Here is the beginning of the Deep Red Sea, a one-woman prose poem for performance. If you would like more info, or to read the full piece, please contact me on


I want to tell you a story. This is not my story but in the telling of it, it will become mine. It is not your story. But you will know this story by the signs, and it will have parts of your story, becoming yours. This story will shed tears, becoming my tears, becoming your tears. And these tears will flow from the sea, like our blood out of our veins, which is why this story is called The Deep Red Sea. And the tides are red, like blood.

This story is like other stories. It is a story about love. All stories are about love. This story is about love. Stories are either about love and power or power and love. Some stories are about pain or betrayal because of power and love. Just mix up the order of any of these for any story.

Part 1

Some Herstory

In this story I am not me. In this story I am tall. I have small breasts in this story. I am right-handed and I paint. I am a painter in this story. In this story I love animals. And I love the sea and I dream of the ocean. I am not me here; here I am this tall woman, with a long sharp nose and a workman’s hands and small breasts, who paints. And even though I like the sea and I love dogs and I paint sometimes, this woman, in this story, who I will be, is not me.

This woman who I will be will start the story by painting and crying. I will start to be her now, and I will paint and cry and talk to my best friend on the phone. I will have a best friend who lives in Australia, and even though I do have a best friend who lives in Australia, the best friend who I will talk to will be the best friend of the woman I will be.

“I know. I know. It is just so sore. And I hate myself for hurting her like that. You should have seen her face. It crumpled like a brown paper bag. I miss her. I … feel horrible. Oh, Lee, have I made the most terrible mistake?”

In the pause, while my best friend is talking and giving advice and consolation I will tell you what has happened to me and what I have done and why I am crying in this story.

I have broken up with my girlfriend. It was heartbreaking. We had been together for eleven years; a lifetime, a journey, a ritual, a comfort that had ended in a dead-end, a stale-mate, stale breath, tired, grumpy, old cushion old couch co-existence.  I had, after suspecting growing into knowing that it was over, finally found the courage and ended it. But, because of old feelings, and sadness, and longing and flutterings of hope and moments of fantasy memory smell and intimate sharings and made-up words that were only ours in love, the loss of a kitten, run over in our road, this separation took so long to do. And the longer it took the less I was believed, and so it slip-slid back into an endless unhappy lump of indecision. We shared a bed, house, phone and cat, but my heart was slowly silting up with a throbbing resentment and unluckiness.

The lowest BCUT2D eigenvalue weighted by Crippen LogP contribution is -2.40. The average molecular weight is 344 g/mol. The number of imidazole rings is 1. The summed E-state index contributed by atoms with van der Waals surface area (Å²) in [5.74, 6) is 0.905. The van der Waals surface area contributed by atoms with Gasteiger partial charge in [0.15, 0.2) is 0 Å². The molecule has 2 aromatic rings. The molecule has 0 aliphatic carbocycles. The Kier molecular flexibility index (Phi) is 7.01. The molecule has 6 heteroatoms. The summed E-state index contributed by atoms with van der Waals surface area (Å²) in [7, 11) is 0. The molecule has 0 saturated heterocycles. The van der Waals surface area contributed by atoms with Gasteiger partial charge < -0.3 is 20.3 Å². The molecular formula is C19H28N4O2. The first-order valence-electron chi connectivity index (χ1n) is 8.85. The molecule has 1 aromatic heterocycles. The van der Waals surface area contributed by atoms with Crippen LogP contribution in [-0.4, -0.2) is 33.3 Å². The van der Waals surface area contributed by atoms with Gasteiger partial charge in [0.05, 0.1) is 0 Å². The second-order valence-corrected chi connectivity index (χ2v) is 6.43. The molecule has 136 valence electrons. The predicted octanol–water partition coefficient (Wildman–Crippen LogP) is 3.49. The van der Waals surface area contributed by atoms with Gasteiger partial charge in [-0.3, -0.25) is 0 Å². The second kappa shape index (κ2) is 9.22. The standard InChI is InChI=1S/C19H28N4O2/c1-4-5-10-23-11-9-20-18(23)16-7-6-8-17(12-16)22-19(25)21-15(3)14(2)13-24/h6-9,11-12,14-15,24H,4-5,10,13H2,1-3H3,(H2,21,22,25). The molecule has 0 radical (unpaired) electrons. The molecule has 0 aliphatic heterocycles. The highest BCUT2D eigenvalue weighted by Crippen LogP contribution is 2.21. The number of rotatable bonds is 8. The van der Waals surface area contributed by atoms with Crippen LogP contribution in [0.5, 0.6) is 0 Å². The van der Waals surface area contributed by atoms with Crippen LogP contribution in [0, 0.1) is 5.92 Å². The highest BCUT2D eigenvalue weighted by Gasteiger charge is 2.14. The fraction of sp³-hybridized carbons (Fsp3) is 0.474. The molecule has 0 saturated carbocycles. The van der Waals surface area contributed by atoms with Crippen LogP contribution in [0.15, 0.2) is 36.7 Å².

I will tell my best friend more about this unluckiness.

“When I told her she had to move out she went berserk. Amy punched through the wood panelling of the front door and set off the alarm. When the security guy arrived he thought she had killed someone, her fist was dripping with blood. Lee, can you believe I refused to take her to the hospital? Shit! Am I a cold-hearted bitch?”

And again I will tell you what happened while my best friend reassures me in an ‘it’s all for the best and how I need to be strong and how time heals’ voice.

I asked my old love to move out.

I had just come back from my friend’s exhibition opening. It had been a glamorous minimalist affair. Her tiny miniature sculptures were all white porcelain baby animals, mounted on white pillars in a completely white room. She had asked her invited guests to wear white too, and typically, only the newspaper critic hadn’t followed the request. I had worn a white vest and white overalls but the blue dark shadows under my eyes betrayed me. And old friends kept asking me what was wrong. Then, in an alley outside, and to the accompaniment of a far off police siren I let the loose tongue of a quick joint spill out of my mouth. I stood in the gloom and smell of that alley and spoke-choked my unhappiness out to my agent.

“Angelique,” she said, and her voice slid cool and sharp as a blade into my soft, wet head. “Now I know why you haven’t had an exhibition in years. Go home, kick her out and paint. Call me when you have twenty paintings and we’ll exhibit. Now go.” She turned, breathing out the last of the blue smoke, crushing the end of the joint on the road with her white heel, and then she disappeared into the celestial white light of the florescent doorway.

In a fever I drove the twenty minutes back to the house, with colours flashing and idea memory images half forming on my mind’s canvass. And now I will use what happened next as an excuse. A final excuse. A brilliant blame.

“I swear I walked in and found her on her hands and knees on the kitchen floor with one of my paintbrushes in her hand. She was trying to get an olive from under the fridge. With my brush. I hit the roof and she hit the door.

When she came back yesterday to fight about the last of the stuff, I couldn’t fight back. I let her take almost everything. And it was even more sad. A fight would have shown her that I still cared.”

Suddenly in an empty house, the car gone and the cat, the bills mounting; of course she was the one with the stable job, I will slowly set out to re-grow myself.